Retirement Plans for Small Businesses

BOSTON ( TheStreet) -- With big changes to retirement plans racing toward us, likely putting pressure on small businesses to end employee aid, it makes sense to look at what's in place now.

Selecting the right retirement plan for your small business can be daunting because of the many different types from which to choose. The good news is that because there are so many choices, it's possible to find one that exactly matches the needs of both you as the employer and business owner and your employees.
Big changes in retirement plans are racing ahead in Congress, but first we have to understand what's in place now for small businesses and their workers.

Most retirement plans fall under one of two categories: IRA-based type of plans and qualified retirement plans, which are regulated by the Employee Retirement Income Securities Act and have special provisions to maintain the tax benefits. The plan that would best suit your business will depend on factors such as whether you as an employer will want to contribute to participants' accounts, how much flexibility you want, whether you want to make the plan available to all of your employees and the nature and size of your business.

For sole practitioners and smaller business owners who seek a plan that is simple to set up and easy to administer, consider an IRA-based plan such as a SEP-IRA or Simple IRA. A major difference between the two is how the contributions to the plan are made. With SEP-IRAs, the employer -- not the employees -- makes contributions, which are deductible to the business. An advantage of SEP-IRA plans is that contributions are discretionary. Although the contribution percentage must be consistent among every eligible employee, it can vary year to year from as little as 0% to up to 25% of compensation, provided that the total contribution to any one person does not exceed $49,000.

With Simple IRAs, employers and employees contribute. Although employees' contributions are discretionary, up to $11,500, employers are required to match the deferral, up to 3% of the contributing employee's wages. Deciding between the types of plans will partly depend on whether you want to match deferral amounts as a benefit and savings incentive for your employees, or if you would prefer to have your employees fund their accounts on their own.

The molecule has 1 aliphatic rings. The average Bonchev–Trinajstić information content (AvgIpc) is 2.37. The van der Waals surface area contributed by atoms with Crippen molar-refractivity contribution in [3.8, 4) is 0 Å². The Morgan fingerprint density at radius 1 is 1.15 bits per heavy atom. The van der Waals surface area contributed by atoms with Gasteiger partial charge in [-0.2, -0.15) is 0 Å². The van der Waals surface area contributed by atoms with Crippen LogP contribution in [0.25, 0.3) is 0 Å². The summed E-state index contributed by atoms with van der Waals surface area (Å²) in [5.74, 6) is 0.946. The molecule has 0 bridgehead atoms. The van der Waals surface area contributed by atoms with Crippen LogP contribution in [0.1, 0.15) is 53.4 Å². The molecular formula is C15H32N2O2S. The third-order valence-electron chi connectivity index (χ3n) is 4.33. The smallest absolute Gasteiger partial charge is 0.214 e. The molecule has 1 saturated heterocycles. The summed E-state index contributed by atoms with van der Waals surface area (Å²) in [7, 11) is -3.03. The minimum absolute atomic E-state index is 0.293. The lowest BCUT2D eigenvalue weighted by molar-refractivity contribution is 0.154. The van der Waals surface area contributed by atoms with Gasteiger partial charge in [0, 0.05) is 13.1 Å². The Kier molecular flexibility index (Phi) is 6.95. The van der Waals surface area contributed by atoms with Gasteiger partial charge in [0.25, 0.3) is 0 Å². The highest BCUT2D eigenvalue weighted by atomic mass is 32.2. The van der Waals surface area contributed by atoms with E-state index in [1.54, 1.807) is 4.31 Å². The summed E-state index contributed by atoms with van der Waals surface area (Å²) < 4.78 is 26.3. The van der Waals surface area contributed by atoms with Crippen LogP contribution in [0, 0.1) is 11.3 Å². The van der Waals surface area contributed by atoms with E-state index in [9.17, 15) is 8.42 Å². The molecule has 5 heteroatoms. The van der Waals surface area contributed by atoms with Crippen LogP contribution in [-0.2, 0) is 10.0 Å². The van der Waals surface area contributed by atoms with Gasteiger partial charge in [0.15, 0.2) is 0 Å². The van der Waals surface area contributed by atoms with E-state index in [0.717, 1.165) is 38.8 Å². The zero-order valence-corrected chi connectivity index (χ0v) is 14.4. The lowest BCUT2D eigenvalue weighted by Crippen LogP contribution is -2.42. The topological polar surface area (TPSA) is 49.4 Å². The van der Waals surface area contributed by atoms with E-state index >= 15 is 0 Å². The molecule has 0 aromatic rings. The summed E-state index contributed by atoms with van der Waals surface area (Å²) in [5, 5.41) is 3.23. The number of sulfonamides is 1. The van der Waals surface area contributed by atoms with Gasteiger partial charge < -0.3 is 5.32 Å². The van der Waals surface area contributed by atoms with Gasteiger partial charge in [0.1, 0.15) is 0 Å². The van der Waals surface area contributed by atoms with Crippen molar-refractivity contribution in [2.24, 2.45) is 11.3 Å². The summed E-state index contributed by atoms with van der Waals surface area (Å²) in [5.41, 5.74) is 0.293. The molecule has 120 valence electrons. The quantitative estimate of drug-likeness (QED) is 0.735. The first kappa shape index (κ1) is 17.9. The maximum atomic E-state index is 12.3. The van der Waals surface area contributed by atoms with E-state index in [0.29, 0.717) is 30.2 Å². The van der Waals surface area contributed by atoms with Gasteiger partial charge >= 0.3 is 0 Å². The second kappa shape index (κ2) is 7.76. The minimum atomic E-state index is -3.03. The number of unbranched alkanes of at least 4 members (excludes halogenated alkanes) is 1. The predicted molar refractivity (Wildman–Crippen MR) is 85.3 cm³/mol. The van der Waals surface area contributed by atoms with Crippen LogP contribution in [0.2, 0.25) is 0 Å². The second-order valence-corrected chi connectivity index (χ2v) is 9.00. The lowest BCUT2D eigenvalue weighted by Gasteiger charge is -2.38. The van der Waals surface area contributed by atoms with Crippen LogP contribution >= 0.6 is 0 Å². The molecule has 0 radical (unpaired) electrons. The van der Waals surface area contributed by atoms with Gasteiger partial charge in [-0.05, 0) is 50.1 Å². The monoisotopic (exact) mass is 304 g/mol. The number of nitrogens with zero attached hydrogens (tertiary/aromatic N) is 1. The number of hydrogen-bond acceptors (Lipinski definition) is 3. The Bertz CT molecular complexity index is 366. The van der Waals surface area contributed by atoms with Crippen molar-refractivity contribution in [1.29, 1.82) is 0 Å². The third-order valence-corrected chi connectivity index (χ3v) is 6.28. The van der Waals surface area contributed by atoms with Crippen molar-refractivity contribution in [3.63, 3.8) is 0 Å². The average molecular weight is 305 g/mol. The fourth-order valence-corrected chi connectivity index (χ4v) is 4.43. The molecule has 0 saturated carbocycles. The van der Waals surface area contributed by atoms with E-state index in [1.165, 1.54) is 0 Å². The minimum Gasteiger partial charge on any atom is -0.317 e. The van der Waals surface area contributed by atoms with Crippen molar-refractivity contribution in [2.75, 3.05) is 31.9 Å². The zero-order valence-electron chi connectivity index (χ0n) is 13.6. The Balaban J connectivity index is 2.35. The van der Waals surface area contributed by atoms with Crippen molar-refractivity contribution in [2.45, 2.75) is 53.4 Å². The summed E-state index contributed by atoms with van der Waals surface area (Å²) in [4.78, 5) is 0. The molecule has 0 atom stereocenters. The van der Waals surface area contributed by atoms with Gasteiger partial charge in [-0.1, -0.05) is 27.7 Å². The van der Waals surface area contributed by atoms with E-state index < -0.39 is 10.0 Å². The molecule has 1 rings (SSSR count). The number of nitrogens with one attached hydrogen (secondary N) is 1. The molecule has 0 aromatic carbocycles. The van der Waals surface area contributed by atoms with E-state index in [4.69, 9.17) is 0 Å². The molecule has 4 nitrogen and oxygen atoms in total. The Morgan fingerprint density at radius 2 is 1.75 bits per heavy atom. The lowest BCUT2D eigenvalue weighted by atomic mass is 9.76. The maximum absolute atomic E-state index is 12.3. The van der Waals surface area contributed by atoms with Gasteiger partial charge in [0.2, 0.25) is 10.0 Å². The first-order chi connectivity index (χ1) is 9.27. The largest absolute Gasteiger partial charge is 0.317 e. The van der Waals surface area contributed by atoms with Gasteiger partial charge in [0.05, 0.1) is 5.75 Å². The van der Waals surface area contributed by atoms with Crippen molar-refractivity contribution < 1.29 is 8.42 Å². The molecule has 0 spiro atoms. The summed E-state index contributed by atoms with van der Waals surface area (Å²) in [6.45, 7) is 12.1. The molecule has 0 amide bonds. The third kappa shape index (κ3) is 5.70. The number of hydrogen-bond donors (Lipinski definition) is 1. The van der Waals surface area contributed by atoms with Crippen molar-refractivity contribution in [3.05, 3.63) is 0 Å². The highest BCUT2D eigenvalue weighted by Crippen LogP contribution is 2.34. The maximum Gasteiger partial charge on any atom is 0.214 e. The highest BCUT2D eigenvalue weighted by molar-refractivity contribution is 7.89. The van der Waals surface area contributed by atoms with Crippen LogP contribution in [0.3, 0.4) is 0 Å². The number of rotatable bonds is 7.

Unlike IRA-based plans, qualified plans are generally more expensive and complex to administer because they must follow regulations set forth by Erisa, as mentioned above. For example, to keep its qualified status and maintain a favorable tax benefit, a qualified plan must follow certain testing rules to ensure it does not discriminate too favorably toward senior management. Qualified plans also have many advantages, though, such as allowing participants to take out loans, having protection against creditors and offering business owners the ability to exclude groups of employees.

The most common type of qualified plan is the 401(k), in which employees can defer a portion of their salary up to $16,500 annually into their account. A well-designed 401(k) or other qualified plan can help you as a business owner reward and keep talented, long-term employees through the use of vesting schedules or other plan provisions to determine who is eligible to participate. For example, if your business has a high turnover rate, these plans allow you to exclude certain employees until they have a worked at the company for a certain number of years. Or, if you have a number of part-time employees, 401(k) plans may be tailored so only full-time staff members are eligible.

Often, 401(k) plans also have a profit-sharing plan component in which employers may make contributions to participants' accounts. For a business owner, an advantage of this type of employer-sponsored retirement plan is its flexibility -- you do not have to contribute to the plan every year, as long as contributions are made regularly. In less profitable years, for example, you can reduce your contribution or choose not to fund the plan at all, and increase the amount another year when it makes more sense for your business.

If your objective is to maximize your contributions, you may want to consider either an individual 401(k) (if you are a sole practitioner) or another type of qualified plan such as a defined-benefit plan. With individual 401(k) plans, the contribution limit is higher than SEP-IRAs and Simple IRAs due to the way the contribution amount is calculated. These plans also allow for loans, generally up to a maximum of $50,000. Defined-benefit plans (pensions and cash-balance versions) provide the largest potential contribution for business owners; they are also the most complex, expensive and difficult to manage, though. As a result, they're more appropriate for larger businesses.

Although the many choices available for retirement plans can be overwhelming, the key is to narrow down the selection by carefully assessing your objectives. If possible, you may also want to seek the advice of an experienced adviser to help guide you through the process.

If Congress changes how these plans work -- announcement that could come as soon as December -- ensure your adviser is up on those changes.

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Greg Plechner is a CFP and a principal at Modera Wealth Management LLC, based in Westwood, N.J., and Boston and a member of NAPFA, the National Association of Personal Financial Advisors.

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